Updated: Mar 15
Authored by Pablo Fernandez & Alexis Massot
The carbon offsets market is continuously evolving and adapting to the latest scientific knowledge, lessons from the past and changing circumstances. The Clean Development Mechanism (CDM), the oldest carbon standard, and other standard-setters always had a team of experts responsible for reviewing proposed new methodologies and existing methodologies. It is part of a continuous improvement process.
The CDM approved its first methodology in 2003. In 2004, CDM was already reviewing a series of methodologies and consolidating them into a single one - more modern and aligned to science (the consolidated methodologies). Today, the two most used CDM consolidated methodologies are versions 19 and 21 respectively, indicating how frequent the revisions and adjustments have been. Voluntary standards are no different. For example, Verra, through the Verified Carbon Standard (VCS) Program reviewed its plethora of REDD+ approaches last year. One of the most significant recent developments is the shift towards more systemic/jurisdictional approaches. This shift has been driven by advances in science and governance, leading to the recognition that achieving significant emission reductions and protecting large areas of forest requires a coordinated effort involving multiple stakeholders at the jurisdictional level.
This shift can be explained by the increase in the number of REDD+ and AFOLU projects with hectares protected continuing to grow at scale. According to Verra, there are currently over 100 registered REDD+ projects globally, protecting over 70 million hectares of forest and generating 106 million tons of CO2 emission reductions yearly. In Brazil alone, there are now 24 registered REDD+ projects, up from just 3 in 2018. In the same year, there was only one project registered in Indonesia, today more than 200 have been reported in the pipeline. REDD+ projects are shifting from a rare initiative and scattered across large areas, to different and contiguous projects, influencing the land use in a landscape.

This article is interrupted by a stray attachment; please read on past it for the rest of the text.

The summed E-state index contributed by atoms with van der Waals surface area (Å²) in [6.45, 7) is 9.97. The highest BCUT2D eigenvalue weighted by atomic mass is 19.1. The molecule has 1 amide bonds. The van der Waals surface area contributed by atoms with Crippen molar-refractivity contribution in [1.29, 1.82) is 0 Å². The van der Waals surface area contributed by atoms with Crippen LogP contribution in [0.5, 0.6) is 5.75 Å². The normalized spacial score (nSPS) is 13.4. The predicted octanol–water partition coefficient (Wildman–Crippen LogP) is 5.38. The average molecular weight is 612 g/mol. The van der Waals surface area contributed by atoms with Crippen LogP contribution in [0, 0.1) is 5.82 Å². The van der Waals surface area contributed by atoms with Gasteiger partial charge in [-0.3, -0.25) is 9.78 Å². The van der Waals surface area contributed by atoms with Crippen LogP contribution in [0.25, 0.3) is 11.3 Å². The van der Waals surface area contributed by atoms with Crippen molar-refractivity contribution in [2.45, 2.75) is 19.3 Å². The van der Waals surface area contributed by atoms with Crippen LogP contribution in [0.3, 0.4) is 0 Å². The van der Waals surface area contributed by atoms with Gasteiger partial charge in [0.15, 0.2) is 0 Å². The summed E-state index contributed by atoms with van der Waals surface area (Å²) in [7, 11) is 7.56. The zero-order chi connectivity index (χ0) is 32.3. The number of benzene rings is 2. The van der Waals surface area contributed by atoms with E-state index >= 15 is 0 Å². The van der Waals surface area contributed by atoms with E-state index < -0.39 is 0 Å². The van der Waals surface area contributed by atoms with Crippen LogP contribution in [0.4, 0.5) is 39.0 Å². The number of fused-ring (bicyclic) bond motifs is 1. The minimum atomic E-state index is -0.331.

However, this success has not come without its challenges. The original methodologies used by REDD+ projects, even if technically sound and aligned to the density of projects and science knowledge from the past, were not designed to handle the scale and density of interventions in particular landscapes. Such situations may apply to REDD+ projects, cookstoves, renewable energy projects and any other intervention that shifted from marginal to dominant in sector, geography or landscape. As a result, Verra and other standard-setting organizations have been reviewing and updating their methodologies to ensure they remain effective in measuring and verifying additional emission reductions. There is nothing wrong or problematic with it.
Such a shift has also brought a greater focus on social and environmental safeguards and the participation of local communities and indigenous people. This has led to the development of methodologies and guidelines that address the potential risks and impacts as well as stakeholder consultation and engagement in the project design, baseline evaluation process and benefit-sharing schemes.
In conclusion, REDD+ and other carbon methodologies have come a long way since their early days. Today, the market continues to evolve and adapt, driven by climate urgency and the need to mobilize vast levels of capital to achieve significant emission reductions, protect large areas of forest, restore forests, improve livelihoods, and decarbonize our economies. The development and implementation of more robust and transparent methodologies are essential to ensure that REDD+ and all types of projects continue to play a vital role in mitigating carbon emissions, conserving biodiversity, and promoting sustainable development at scale.